Building Lifelong Opportunities and Options for Men (BLOOM), for example, focuses its efforts on system-impacted youth to help them finish high school and transition to college or a career. “Of the 788 youth who participated in the program since 2012, 92.7% of youth who were probation involved did not re-offend, suspensions dropped from 70% to 18%,” and those who completed the program had better academic achievement than the district average, the report said.
Models like this are worthy of expansion and replication, according to the coalition—mainly because they are methods that have already been demonstrated to work.
“These are things that people are doing in real life today that can be invested in, things that our district — right now, today — can invest in,” Dr. Turner said at the press conference. “So we don’t want to hear, ‘Oh, well, they don’t exist.’ We don’t want to hear, ‘There’s no capacity for it.’”
All these community-led efforts need is investment, said Turner. “If we can spend $70 million to incarcerate and harm our children, I guarantee you, we can take that same money to support our children.”
That’s not the only money Los Angeles spends to punish kids, however.
LA County spends nearly $400 million each year incarcerating approximately 400 kids at any given time.
That money, and much more should be spent on strengthening the Black Student Achievement Plan, funding more community schools, building out restorative practices, and caring for more than just the academic needs of children, according to the coalition.
The report lays out specific budget recommendations for achieving school environments that students deserve, including spending approximately $125 million to hire nurses, psychiatrists, counselors, restorative justice facilitators, and to establish peer counseling programs for youth. Another $20 million would ensure that every school has a climate coach. The climate coach role was created as part of the Black Student Achievement Plan to replace school police on campus and help with conflict resolution, as well as building positive relationships with kids and supporting them, while eliminating racial bias in school discipline.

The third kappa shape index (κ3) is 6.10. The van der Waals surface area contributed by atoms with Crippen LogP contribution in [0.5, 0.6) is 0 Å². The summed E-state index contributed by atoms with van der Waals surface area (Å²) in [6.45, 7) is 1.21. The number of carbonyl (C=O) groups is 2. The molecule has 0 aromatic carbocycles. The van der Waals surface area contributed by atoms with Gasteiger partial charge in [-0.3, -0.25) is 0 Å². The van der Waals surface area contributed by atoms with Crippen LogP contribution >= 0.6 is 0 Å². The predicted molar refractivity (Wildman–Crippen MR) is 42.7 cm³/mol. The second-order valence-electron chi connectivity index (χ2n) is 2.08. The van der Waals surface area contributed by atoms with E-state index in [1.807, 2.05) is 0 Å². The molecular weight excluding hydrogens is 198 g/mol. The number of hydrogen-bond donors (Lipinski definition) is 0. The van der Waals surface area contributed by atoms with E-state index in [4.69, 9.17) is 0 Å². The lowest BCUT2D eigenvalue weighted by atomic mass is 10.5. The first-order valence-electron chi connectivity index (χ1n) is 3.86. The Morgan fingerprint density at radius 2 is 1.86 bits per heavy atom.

Right now, only secondary schools have climate coaches.
Two LA Unified School Board of Education members are among those who spoke at the press conference, sharing their support of the report and efforts to decriminalize students and improve school climates.
“We know our students need nurturing, not policing,” Board Member Tanya Ortiz-Franklin told those present at the Tuesday gathering, adding that she was committed to making sure that the rest of the board members hear the community’s demands and “make a decision on this year’s budget, on this year’s policies that our kids deserve and require of us.”
Dr. Rocío Rívas, who was sworn in on December 3, 2022, to represent Board District 2, said she too was committed to “tearing down racist structures,” funding the Black Student Achievement Program, “strengthening college-ready programs and expanding career-ready pathways, expanding community schools in every neighborhood, with partnerships that transform struggling schools and provide wraparound services for our children and families.”
The coalition, leaders said, would hold the board accountable.
“We’ll be showing up at the school board on Tuesday to demand that they implement the recommendations in our report, and that they continue to work with us to fully implement BSAP and reimagine school safety for all of our LAUSD students,” said Joseph Williams, Director of Students Deserve.